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Re: Reading circle (A.P.Sinnett - Esoteric Buddhism)

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The subject of the planetary chain is one subject which has always left me uninterested in the old theosophy. It was discussed to surprising depth by Koot Hoomi (when asked about by Sinnett) and Blavatsky, so it is one of the actually first theosophical teachings & should therefore be interesting, but it is so weird an amalgam of totally vague and at the same time exceptionally detailed doctrines that it fails to hold my interest, for it seems to hold no connection to any practical ethics, psychology, metaphysical, philosophical or magical practice. It is like some humongous astrolabe of occult geography looming distantly behind the other doctrines, but huge only by its apparent size, not meaning. I always assumed that it is present (given in the books) only because the students of that period asked questions that were quite scientific (or let's say pseudo-scientific) in nature, and "too" exact answers were presented in order to confuse the schema which was not supposed to be given in full. Page after page is given about these globes A, B, C, &c. in different books without clearly pointing out what they actually try to present. Not different planets, but not the principles of the planets either: they are somehow the different ages of the planets going through the corresponding principles (from complete spirit to matter and then to spirit again). Now this would be understandable and also usable when we think about the cyclical (or spiral) processes of emanation & remanation, but then – like in this chapter – are added endless extra information about how the monads go through several cycles on some globe before going to next globe, and then again these half- or perhaps wholly un-digested ideas are corrected and said to be presented in a mistaken way before, and so on. Would this be an Old Testament story, I would see here like an invisible finger pointing to some special mystery, solvable only by hard study accompanied by a good share of intuition & abstract thinking. But to include such specialist information into a brief basic treatise like Esoteric Buddhism is simply an oversight from the author's part, in my opinion.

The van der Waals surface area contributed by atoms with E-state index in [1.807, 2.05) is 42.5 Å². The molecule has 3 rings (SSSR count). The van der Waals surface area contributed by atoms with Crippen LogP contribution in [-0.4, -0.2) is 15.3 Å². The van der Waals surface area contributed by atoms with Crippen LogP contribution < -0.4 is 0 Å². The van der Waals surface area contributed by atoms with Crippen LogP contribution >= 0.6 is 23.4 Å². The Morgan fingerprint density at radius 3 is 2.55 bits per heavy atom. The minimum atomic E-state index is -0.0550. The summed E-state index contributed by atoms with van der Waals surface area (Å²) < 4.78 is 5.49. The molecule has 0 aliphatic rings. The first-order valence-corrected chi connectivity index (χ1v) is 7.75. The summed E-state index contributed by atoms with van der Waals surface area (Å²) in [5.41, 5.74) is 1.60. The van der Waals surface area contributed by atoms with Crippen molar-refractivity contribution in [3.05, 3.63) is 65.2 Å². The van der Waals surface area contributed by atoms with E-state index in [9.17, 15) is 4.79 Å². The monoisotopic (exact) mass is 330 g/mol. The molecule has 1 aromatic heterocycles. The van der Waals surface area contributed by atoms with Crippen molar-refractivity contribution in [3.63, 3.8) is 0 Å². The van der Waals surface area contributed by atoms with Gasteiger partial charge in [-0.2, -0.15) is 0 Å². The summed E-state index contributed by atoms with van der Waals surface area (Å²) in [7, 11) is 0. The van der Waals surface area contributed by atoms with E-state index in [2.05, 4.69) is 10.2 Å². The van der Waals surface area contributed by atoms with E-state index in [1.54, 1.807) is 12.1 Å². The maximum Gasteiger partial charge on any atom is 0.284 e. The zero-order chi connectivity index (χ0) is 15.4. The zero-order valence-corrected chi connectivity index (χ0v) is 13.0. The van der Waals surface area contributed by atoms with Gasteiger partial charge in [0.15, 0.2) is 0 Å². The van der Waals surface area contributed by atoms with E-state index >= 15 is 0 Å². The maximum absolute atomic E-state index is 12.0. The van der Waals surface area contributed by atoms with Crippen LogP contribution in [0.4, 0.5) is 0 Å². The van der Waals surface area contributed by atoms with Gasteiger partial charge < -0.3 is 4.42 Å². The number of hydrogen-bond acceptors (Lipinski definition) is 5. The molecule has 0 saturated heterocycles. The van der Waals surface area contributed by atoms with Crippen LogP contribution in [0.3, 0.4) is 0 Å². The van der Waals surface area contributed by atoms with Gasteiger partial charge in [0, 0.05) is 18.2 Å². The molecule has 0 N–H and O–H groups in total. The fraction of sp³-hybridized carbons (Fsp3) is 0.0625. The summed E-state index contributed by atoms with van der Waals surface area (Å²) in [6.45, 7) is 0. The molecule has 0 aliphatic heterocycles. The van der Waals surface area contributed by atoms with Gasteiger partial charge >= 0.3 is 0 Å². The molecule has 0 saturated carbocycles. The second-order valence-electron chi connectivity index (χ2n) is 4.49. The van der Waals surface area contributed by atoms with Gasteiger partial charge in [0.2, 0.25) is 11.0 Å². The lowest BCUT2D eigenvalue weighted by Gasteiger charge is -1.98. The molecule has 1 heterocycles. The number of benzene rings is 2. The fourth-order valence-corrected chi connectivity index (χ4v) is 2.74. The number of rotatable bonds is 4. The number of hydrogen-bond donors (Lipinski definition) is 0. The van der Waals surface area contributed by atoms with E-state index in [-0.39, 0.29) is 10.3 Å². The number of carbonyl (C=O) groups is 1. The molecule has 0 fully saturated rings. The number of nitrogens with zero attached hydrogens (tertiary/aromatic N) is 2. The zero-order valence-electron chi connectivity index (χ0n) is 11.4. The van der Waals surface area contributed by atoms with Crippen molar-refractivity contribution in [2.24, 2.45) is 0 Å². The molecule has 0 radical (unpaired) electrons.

Some other thoughts:

It was interesting to note than in the part where Sinnett discusses the Darwinist mistake (pages 45 to 47 in my edition) he indicates that the occult archetypes are actually quite distinct – separate – forms, only briefly connected to each other by special currents of "missing links". I had never thought it like that, but more in a flowing way, where (the material representations of) the archetypical forms are more or less lines drawn on water, emphases rather than absolutes. At the end of the chapter III of Polyharmonia I used a similar water symbol of the work of emanation that Sinnett uses here, but in my model the water pours from the mould to another naturally, after it has completely filled the previous mould. The water is therefore always the same, and the process of falling from one mould to another is quite natural and may very well be present for a long time. The difference is very small but reveals a difference in paradigmatic thinking.

One last thing. I love this one: